Pitch Black is a 2000 science fiction thriller film co-written and directed by David Twohy, who eventually served as the director for the preceding sequels. The film stars Vin Diesel, Radha Mitchell, Cole Hauser, and Keith David. The film received mixed-to-positive reviews from critics and moviegoers, but it did become a sleeper hit with a cult following warranted that warranted a second and third installment.
In Pitch Black, it follows a criminal named Richard Riddick as he is being transported to prison in a cargo spacecraft. Unfortunately, when the spaceship is damaged by debris causing an emergency crash landing on a desert planet. Riddick escapes, but eventually joins forces with the surviving crew when predatory alien creatures begin attacking them. The film is shot in a very interesting way. The cinematography definitely has a different look and feel than a lot of other films being released at this time.
The film has a modest budget of twenty-three million, which might be appreciated better when the set-design and special-effects are taken into account. The special-effects certainly don’t come off as cheap or miniscule, but I definitely feel a lower-budget mood set by the rest of the film. The camera-work often looks like a throwback to older films of similar subject-matter, but I can never really decide whether or not I like it.
In some moments it looks better than in some others, but I don’t ever really think that I developed a strong opinion either here or there about it. I don’t think that it’s good nor bad, but I am not really convinced that it helped induce any feelings that I had about the film. The set-design is worth acknowledging, however. Like I said, the budget itself is relatively light when you consider all of the variables that went into the film. Albeit vaguely, Pitch Black does well to illustrate a planet. The minimalism can be wrote off as building suspense and mystery. I didn’t feel all that much of that while watching, but I can see that suspense and mystery was in the design.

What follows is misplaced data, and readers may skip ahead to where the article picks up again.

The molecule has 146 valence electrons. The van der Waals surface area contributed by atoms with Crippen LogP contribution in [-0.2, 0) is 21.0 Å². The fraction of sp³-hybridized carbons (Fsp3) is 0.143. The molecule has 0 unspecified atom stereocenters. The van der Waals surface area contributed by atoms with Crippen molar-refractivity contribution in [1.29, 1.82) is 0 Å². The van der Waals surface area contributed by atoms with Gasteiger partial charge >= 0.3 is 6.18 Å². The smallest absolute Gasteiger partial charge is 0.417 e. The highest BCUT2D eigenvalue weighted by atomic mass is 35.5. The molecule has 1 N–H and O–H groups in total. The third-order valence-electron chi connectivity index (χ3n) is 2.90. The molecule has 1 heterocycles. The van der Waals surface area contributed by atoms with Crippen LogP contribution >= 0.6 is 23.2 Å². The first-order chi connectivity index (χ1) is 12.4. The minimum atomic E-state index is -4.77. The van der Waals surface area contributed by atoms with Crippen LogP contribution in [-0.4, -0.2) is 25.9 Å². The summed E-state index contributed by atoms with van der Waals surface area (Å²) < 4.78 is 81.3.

The acting is something to be desired, as well as the characters. Vin Diesel does well enough in his role of Riddick. Towards the end, the character started to develop and the actor was able to show more emotion and personality for the role. When that didn’t happen though, his character doesn’t have much besides cliche scare-tactics and misfired attempts at making him seem menacing. The rest of the characters didn’t have any development. I didn’t appreciate them, and even some of the acting was something to be desired. Lines are done with deadpan delivery that makes me believe that the characters care even less than I did.
I feel like the film lacked any sense of personality. Riddick is bad. People on planet. Planet have aliens. Aliens bad. And that’s about all that I ever really felt from it. A paper-thin story with paper-thin characters. It has a cool idea but doesn’t have the supports to hold itself up.
In conclusion, Pitch Black isn’t an unwatchable film. I don’t think that it’s a bad film, but it doesn’t really offer anything other than a generic science-fiction movie supported by underdeveloped characters and what could have been a potentially been a great premise premise.